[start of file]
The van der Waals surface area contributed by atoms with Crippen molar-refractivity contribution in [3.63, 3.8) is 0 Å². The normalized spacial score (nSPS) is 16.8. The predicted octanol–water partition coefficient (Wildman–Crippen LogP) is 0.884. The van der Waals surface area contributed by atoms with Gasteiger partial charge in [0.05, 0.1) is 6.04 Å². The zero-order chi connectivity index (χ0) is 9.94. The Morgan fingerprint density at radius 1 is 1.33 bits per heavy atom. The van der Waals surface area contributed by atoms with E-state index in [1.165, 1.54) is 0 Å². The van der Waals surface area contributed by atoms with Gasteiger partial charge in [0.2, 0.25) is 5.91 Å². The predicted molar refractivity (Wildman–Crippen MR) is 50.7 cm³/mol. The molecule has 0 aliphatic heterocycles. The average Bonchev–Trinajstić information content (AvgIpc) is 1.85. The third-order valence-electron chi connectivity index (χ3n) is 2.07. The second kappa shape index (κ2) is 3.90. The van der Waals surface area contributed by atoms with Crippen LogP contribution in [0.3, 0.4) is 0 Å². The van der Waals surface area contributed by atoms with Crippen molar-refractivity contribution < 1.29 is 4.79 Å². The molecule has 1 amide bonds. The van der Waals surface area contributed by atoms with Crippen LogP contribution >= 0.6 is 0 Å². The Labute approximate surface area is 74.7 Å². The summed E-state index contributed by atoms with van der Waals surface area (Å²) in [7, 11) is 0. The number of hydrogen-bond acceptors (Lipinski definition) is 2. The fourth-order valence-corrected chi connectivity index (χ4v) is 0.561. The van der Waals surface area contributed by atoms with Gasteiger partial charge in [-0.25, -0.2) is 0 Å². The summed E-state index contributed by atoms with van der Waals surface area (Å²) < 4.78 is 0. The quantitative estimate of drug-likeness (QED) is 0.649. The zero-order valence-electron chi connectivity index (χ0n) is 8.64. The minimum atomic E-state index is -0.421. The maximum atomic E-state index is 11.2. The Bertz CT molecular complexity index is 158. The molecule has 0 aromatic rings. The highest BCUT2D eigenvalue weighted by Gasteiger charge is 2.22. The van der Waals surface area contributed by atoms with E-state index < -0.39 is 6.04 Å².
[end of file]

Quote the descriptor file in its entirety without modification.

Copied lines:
The van der Waals surface area contributed by atoms with Crippen molar-refractivity contribution in [3.63, 3.8) is 0 Å². The normalized spacial score (nSPS) is 16.8. The predicted octanol–water partition coefficient (Wildman–Crippen LogP) is 0.884. The van der Waals surface area contributed by atoms with Gasteiger partial charge in [0.05, 0.1) is 6.04 Å². The zero-order chi connectivity index (χ0) is 9.94. The Morgan fingerprint density at radius 1 is 1.33 bits per heavy atom. The van der Waals surface area contributed by atoms with E-state index in [1.165, 1.54) is 0 Å². The van der Waals surface area contributed by atoms with Gasteiger partial charge in [0.2, 0.25) is 5.91 Å². The predicted molar refractivity (Wildman–Crippen MR) is 50.7 cm³/mol. The molecule has 0 aliphatic heterocycles. The average Bonchev–Trinajstić information content (AvgIpc) is 1.85. The third-order valence-electron chi connectivity index (χ3n) is 2.07. The second kappa shape index (κ2) is 3.90. The van der Waals surface area contributed by atoms with Crippen LogP contribution in [0.3, 0.4) is 0 Å². The van der Waals surface area contributed by atoms with Crippen molar-refractivity contribution < 1.29 is 4.79 Å². The molecule has 1 amide bonds. The van der Waals surface area contributed by atoms with Crippen LogP contribution >= 0.6 is 0 Å². The Labute approximate surface area is 74.7 Å². The summed E-state index contributed by atoms with van der Waals surface area (Å²) in [7, 11) is 0. The number of hydrogen-bond acceptors (Lipinski definition) is 2. The fourth-order valence-corrected chi connectivity index (χ4v) is 0.561. The van der Waals surface area contributed by atoms with Gasteiger partial charge in [-0.25, -0.2) is 0 Å². The summed E-state index contributed by atoms with van der Waals surface area (Å²) < 4.78 is 0. The quantitative estimate of drug-likeness (QED) is 0.649. The zero-order valence-electron chi connectivity index (χ0n) is 8.64. The minimum atomic E-state index is -0.421. The maximum atomic E-state index is 11.2. The Bertz CT molecular complexity index is 158. The molecule has 0 aromatic rings. The highest BCUT2D eigenvalue weighted by Gasteiger charge is 2.22. The van der Waals surface area contributed by atoms with E-state index < -0.39 is 6.04 Å².